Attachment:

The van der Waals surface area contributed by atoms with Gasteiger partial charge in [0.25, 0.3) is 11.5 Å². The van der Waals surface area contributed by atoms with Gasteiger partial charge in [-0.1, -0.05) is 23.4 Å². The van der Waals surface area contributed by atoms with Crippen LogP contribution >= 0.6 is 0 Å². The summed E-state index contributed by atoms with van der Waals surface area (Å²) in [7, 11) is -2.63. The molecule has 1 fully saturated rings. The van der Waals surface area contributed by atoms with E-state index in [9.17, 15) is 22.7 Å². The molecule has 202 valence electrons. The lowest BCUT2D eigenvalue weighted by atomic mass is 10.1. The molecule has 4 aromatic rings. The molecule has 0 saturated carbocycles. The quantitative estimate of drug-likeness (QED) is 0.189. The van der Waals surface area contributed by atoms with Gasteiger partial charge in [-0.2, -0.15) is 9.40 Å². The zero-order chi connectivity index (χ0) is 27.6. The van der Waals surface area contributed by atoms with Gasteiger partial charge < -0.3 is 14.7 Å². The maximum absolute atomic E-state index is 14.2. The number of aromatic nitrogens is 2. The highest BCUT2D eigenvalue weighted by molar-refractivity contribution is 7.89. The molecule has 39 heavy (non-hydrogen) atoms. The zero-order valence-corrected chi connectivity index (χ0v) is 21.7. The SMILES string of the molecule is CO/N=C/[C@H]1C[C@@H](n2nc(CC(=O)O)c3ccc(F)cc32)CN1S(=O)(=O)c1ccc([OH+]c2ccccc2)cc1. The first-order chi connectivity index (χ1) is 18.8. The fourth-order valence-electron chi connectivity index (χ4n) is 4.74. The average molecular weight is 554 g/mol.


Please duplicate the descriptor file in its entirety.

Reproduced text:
The van der Waals surface area contributed by atoms with Gasteiger partial charge in [0.25, 0.3) is 11.5 Å². The van der Waals surface area contributed by atoms with Gasteiger partial charge in [-0.1, -0.05) is 23.4 Å². The van der Waals surface area contributed by atoms with Crippen LogP contribution >= 0.6 is 0 Å². The summed E-state index contributed by atoms with van der Waals surface area (Å²) in [7, 11) is -2.63. The molecule has 1 fully saturated rings. The van der Waals surface area contributed by atoms with E-state index in [9.17, 15) is 22.7 Å². The molecule has 202 valence electrons. The lowest BCUT2D eigenvalue weighted by atomic mass is 10.1. The molecule has 4 aromatic rings. The molecule has 0 saturated carbocycles. The quantitative estimate of drug-likeness (QED) is 0.189. The van der Waals surface area contributed by atoms with Gasteiger partial charge in [-0.2, -0.15) is 9.40 Å². The zero-order chi connectivity index (χ0) is 27.6. The van der Waals surface area contributed by atoms with Gasteiger partial charge < -0.3 is 14.7 Å². The maximum absolute atomic E-state index is 14.2. The number of aromatic nitrogens is 2. The highest BCUT2D eigenvalue weighted by molar-refractivity contribution is 7.89. The molecule has 39 heavy (non-hydrogen) atoms. The zero-order valence-corrected chi connectivity index (χ0v) is 21.7. The SMILES string of the molecule is CO/N=C/[C@H]1C[C@@H](n2nc(CC(=O)O)c3ccc(F)cc32)CN1S(=O)(=O)c1ccc([OH+]c2ccccc2)cc1. The first-order chi connectivity index (χ1) is 18.8. The fourth-order valence-electron chi connectivity index (χ4n) is 4.74. The average molecular weight is 554 g/mol.